David Oyelowo is another sinking stone of seriousness as a no-nonsense cop who is annoyed by Reacher and his off-the-cuff investigative methods. As Emerson he plays the bad cop and threatens to put the suspected sniper James Barr (Joseph Sikora) in with the general population graphically describing the threats to Barr's various orifices. This should read as snappy cop chatter albeit stomach-turning (when will jail rape stop being a source of amusement?) but it falls flat.
The only shining stars here are Duvall an old-timer who owns a shooting range in Ohio and Herzog a nubby-handed Russian who bit off several of his own fingers in a Siberian gulag and lost others to frostbite. He's also got one milky eye and every single line he delivers is gold. Jack Reacher needed 99% more Herzog and far fewer mindless car chases slut-shaming and weak plot twists. It could also have done with a ruthless editor who would have chiseled off at least 30 minutes from its bloated 2 hour and 10 minute run time. Let's just hope no one gets any wise ideas about adapting any of the other Jack Reacher novels. There are a lot to choose from.
Jason Statham headlining a gritty action thriller is as routine as the sun coming up. But the man has the role down to a science — whether he's a down-on-his-luck cop former CIA agent ruthless assassin or any of the other stock characters that open up the Pandora's Box of butt-kicking Statham can deliver. Safe embraces these expectations throwing together an amalgamated central character (Luke Wright a currently homeless former NYPD cop who was secretly black ops maybe assassin hired by the blah blah blah) who goes to battle with every bad guy New York City can offer. Russian mafia Chinese mafia corrupt cops — name the group Statham breaks their tracheae. If that sounds delightful and fresh Safe is a must-see.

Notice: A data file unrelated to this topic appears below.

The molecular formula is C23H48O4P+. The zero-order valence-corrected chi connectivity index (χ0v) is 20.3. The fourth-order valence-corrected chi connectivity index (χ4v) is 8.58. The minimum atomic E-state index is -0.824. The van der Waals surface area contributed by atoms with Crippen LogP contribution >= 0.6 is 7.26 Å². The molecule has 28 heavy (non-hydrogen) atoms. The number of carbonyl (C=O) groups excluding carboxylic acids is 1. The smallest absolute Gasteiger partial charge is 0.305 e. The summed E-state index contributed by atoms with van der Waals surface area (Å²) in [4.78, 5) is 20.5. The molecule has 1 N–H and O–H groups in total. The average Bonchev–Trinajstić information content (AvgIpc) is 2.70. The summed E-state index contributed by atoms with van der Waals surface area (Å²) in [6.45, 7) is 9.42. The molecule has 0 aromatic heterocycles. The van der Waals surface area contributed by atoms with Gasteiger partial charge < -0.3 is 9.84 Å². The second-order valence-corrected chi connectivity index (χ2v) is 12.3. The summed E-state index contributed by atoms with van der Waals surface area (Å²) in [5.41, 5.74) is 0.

Wright's metropolitan misadventure begins after he crosses path with a young Chinese girl Mei (newcomer Catherine Chan) whose endless memory holds the combination to a locked up unknown prize. Every immoral guy in town wants the information — Han Jiao (James Hong) and his gang who kidnapped the girl from her home country want their lost property back; Vassily Docheski (Joseph Sikora) wants to make his mob operation richer; Mayor Tremello (Chris Sarandon) and Captain Wolf (Robert John Burke) want to keep the whole thing under wraps so they continue extorting the crime families. Then there's Wright just a nice guy looking to do a nice thing for a girl in trouble. Commence gun fire and painful deaths.
Writer/Director Boaz Yakin does his best to innovate within the Statham formula utilizing some tricky camera work and snappy comedy dialogue. Simple things keep us on our toes; when Wright first rescues Mei from the clutches of pursuing goons the two jump into a car. We're in the back seat witnessing Statham slamming people back and forth the rear view mirror catching all of the action behind us. In a movie where violence is prioritized over plot the little things really count. Yakin knows it.
Tonally Safe never clicks and it's a major barrier for enjoyment. On one hand it's all about realism — the emotional trauma undergone by a child the real world implications of criminal activity and the bigger picture issues at hand (Sarandon's mayor character just had to go and make it a 9/11 thing didn't he). On the other countless people are gunned down in array of cartoonish violence. Safe isn't Crank; this fact makes rooting for Statham as he punches and shoots his way through crowds of mafiosos a little uncomfortable. The movie's too heavy for its own good even for a strongman like Statham.